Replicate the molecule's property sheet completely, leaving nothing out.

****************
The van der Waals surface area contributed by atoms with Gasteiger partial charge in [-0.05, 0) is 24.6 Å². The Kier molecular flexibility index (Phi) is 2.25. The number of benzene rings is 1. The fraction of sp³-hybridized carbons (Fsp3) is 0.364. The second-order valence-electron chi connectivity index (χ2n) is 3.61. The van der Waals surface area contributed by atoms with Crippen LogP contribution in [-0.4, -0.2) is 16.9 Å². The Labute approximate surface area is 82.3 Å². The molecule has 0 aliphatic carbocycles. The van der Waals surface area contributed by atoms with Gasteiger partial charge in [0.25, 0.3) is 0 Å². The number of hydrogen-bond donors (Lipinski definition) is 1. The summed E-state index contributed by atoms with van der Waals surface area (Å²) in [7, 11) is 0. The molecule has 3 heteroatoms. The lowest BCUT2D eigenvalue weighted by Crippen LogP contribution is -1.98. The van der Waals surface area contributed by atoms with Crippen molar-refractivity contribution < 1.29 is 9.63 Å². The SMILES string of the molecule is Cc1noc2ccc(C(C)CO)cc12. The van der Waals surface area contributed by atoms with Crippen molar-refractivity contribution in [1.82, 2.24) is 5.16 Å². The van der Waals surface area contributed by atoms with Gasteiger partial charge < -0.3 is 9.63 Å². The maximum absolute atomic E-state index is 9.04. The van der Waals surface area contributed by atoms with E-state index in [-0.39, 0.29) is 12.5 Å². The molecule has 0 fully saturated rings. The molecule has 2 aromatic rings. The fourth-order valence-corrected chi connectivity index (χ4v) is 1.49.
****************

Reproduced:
The van der Waals surface area contributed by atoms with Gasteiger partial charge in [-0.05, 0) is 24.6 Å². The Kier molecular flexibility index (Phi) is 2.25. The number of benzene rings is 1. The fraction of sp³-hybridized carbons (Fsp3) is 0.364. The second-order valence-electron chi connectivity index (χ2n) is 3.61. The van der Waals surface area contributed by atoms with Crippen LogP contribution in [-0.4, -0.2) is 16.9 Å². The Labute approximate surface area is 82.3 Å². The molecule has 0 aliphatic carbocycles. The van der Waals surface area contributed by atoms with Gasteiger partial charge in [0.25, 0.3) is 0 Å². The number of hydrogen-bond donors (Lipinski definition) is 1. The summed E-state index contributed by atoms with van der Waals surface area (Å²) in [7, 11) is 0. The molecule has 3 heteroatoms. The lowest BCUT2D eigenvalue weighted by Crippen LogP contribution is -1.98. The van der Waals surface area contributed by atoms with Crippen molar-refractivity contribution < 1.29 is 9.63 Å². The SMILES string of the molecule is Cc1noc2ccc(C(C)CO)cc12. The van der Waals surface area contributed by atoms with Crippen molar-refractivity contribution in [1.82, 2.24) is 5.16 Å². The van der Waals surface area contributed by atoms with Gasteiger partial charge < -0.3 is 9.63 Å². The maximum absolute atomic E-state index is 9.04. The van der Waals surface area contributed by atoms with E-state index in [-0.39, 0.29) is 12.5 Å². The molecule has 0 fully saturated rings. The molecule has 2 aromatic rings. The fourth-order valence-corrected chi connectivity index (χ4v) is 1.49.